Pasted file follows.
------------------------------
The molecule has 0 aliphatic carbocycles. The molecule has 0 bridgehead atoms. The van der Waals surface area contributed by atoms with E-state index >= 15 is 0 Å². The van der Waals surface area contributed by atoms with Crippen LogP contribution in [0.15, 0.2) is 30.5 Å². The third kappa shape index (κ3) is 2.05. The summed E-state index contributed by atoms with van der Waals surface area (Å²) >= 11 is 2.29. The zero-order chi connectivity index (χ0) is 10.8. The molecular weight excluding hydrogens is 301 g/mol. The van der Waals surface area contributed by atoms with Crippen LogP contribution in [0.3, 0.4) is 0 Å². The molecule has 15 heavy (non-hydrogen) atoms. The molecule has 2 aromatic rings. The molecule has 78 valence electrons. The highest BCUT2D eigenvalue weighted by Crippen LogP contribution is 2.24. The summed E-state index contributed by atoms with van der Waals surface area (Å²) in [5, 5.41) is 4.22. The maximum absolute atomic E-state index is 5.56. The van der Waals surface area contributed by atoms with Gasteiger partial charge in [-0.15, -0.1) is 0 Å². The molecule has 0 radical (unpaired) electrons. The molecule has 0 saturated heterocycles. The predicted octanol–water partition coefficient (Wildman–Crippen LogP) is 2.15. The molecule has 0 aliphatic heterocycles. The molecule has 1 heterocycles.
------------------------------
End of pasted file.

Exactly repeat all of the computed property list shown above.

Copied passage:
The molecule has 0 aliphatic carbocycles. The molecule has 0 bridgehead atoms. The van der Waals surface area contributed by atoms with E-state index >= 15 is 0 Å². The van der Waals surface area contributed by atoms with Crippen LogP contribution in [0.15, 0.2) is 30.5 Å². The third kappa shape index (κ3) is 2.05. The summed E-state index contributed by atoms with van der Waals surface area (Å²) >= 11 is 2.29. The zero-order chi connectivity index (χ0) is 10.8. The molecular weight excluding hydrogens is 301 g/mol. The van der Waals surface area contributed by atoms with Crippen LogP contribution in [0.3, 0.4) is 0 Å². The molecule has 15 heavy (non-hydrogen) atoms. The molecule has 2 aromatic rings. The molecule has 78 valence electrons. The highest BCUT2D eigenvalue weighted by Crippen LogP contribution is 2.24. The summed E-state index contributed by atoms with van der Waals surface area (Å²) in [5, 5.41) is 4.22. The maximum absolute atomic E-state index is 5.56. The van der Waals surface area contributed by atoms with Gasteiger partial charge in [-0.15, -0.1) is 0 Å². The molecule has 0 radical (unpaired) electrons. The molecule has 0 saturated heterocycles. The predicted octanol–water partition coefficient (Wildman–Crippen LogP) is 2.15. The molecule has 0 aliphatic heterocycles. The molecule has 1 heterocycles.